Reed communicates the range of benefits it offers to support and attract graduates by promoting these externally and targeting them while still at university.
The recruitment firm, which has 2,000 employees, with 1,800 in the UK and the others spread across Europe and South Korea, allows all staff to work flexibly, which they have done since the pandemic. It has invested in environmental, social and corporate governance (ESG), and equality, diversity and inclusion, which it acknowledges that younger workers, in particular, are looking for and connect with.
It offers a flexible three-year graduate training scheme, allowing trainees to rotate roles if they wish, which includes an uncapped bonus scheme and an annual pay review process, both based on performance. These offer surety for younger staff in the early stage of their career. It also has a professional development scheme that funds training and qualifications that younger workers can take advantage of and allows those on the graduate schemes to be mentored by an experienced employee.
Along with offering competitive pay, graduates are looking for employers that acknowledge the importance of corporate social responsibility, the environment, the surrounding communities and a strong workplace culture, explains Chris Brindley, head of reward and co-member experience at Reed.
“Reed has invested in ESG in the past few years, becoming carbon neutral and installing beehives on our London office roof,” he says. “We know that these are some of the things recent graduates are looking for, but, ultimately, they work for pay, so we continually review salaries every year to make sure they’re competitive and offer flexible-working arrangements. Younger staff, in particular, are looking for trust from their employers and connect this with being able to work in a hybrid way; it’s high on their agendas.”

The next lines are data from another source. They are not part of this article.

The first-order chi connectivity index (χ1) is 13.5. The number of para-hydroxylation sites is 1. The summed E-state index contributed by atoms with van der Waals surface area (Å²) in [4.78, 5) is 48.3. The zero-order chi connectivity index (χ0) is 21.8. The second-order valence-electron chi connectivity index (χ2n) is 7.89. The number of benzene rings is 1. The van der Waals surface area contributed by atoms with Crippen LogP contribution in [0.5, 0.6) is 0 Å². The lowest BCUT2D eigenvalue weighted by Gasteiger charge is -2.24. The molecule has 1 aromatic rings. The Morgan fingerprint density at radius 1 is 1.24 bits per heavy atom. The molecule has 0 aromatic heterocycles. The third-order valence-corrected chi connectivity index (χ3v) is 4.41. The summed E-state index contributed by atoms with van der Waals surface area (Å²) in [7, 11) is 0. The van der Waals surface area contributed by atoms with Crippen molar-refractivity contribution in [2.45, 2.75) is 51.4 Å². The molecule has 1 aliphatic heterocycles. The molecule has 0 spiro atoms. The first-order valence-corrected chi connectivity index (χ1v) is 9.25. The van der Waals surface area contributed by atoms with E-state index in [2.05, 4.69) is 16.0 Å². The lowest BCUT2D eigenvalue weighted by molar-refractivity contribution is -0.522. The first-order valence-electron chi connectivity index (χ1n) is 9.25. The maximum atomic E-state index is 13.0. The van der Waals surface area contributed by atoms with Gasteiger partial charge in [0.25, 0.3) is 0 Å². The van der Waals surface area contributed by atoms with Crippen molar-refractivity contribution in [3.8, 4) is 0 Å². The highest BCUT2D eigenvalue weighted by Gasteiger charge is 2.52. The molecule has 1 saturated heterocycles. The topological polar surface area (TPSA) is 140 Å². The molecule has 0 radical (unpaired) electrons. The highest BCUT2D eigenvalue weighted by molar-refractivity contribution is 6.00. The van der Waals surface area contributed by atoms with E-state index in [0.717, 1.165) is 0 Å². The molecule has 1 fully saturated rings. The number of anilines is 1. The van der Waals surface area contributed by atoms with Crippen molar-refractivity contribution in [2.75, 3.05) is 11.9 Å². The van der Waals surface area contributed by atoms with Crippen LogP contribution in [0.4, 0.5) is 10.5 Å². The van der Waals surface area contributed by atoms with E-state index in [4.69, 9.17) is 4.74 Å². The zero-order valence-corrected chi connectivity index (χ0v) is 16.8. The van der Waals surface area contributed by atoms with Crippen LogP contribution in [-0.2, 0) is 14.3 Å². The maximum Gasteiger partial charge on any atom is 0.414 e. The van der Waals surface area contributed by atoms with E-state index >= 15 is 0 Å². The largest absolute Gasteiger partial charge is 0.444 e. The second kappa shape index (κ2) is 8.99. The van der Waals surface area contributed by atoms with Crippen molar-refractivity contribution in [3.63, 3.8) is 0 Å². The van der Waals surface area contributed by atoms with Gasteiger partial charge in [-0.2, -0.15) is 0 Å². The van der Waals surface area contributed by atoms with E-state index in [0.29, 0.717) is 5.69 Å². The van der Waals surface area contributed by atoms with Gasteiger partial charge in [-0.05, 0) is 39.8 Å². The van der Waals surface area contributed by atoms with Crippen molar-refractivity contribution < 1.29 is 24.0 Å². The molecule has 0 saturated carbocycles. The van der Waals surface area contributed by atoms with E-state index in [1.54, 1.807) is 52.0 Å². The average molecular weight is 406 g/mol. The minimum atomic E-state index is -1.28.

In terms of how it attracts this cohort, Reed wants graduates to join in order to develop their career and then remain there after their training. It uses its talent recognition team to put effort into being a good place to work and ensuring a human touch, and its employer brand team to communicate and promote its employee value proposition to current and potential staff.
Reed won the Best motivation or recognition scheme award at the Employee Benefits Awards 2023, and Brindley is pleased that the judges noticed how its schemes are connected to its purpose and values, which is valued by recent graduates.
Reed’s recognition scheme Thrive offers holiday vouchers and a Christmas bonus, and can unlock additional benefits of an employee’s choice, such as private healthcare. It sends out tickets based on performance every four weeks through its Golden Ticket scheme which are entered into a prize draw at the end of the year. Employees have been able to win holidays, technology bundles or a Tesla car.
“These are all part of Reed’s aim to be a destination employer for graduates, combined with the work our early careers team does. They have three cohorts of graduates a year, host CV workshops at universities and launched an undergraduate placement for people, who are automatically invited on the graduate training programme at the end of the year,” Brindley concludes.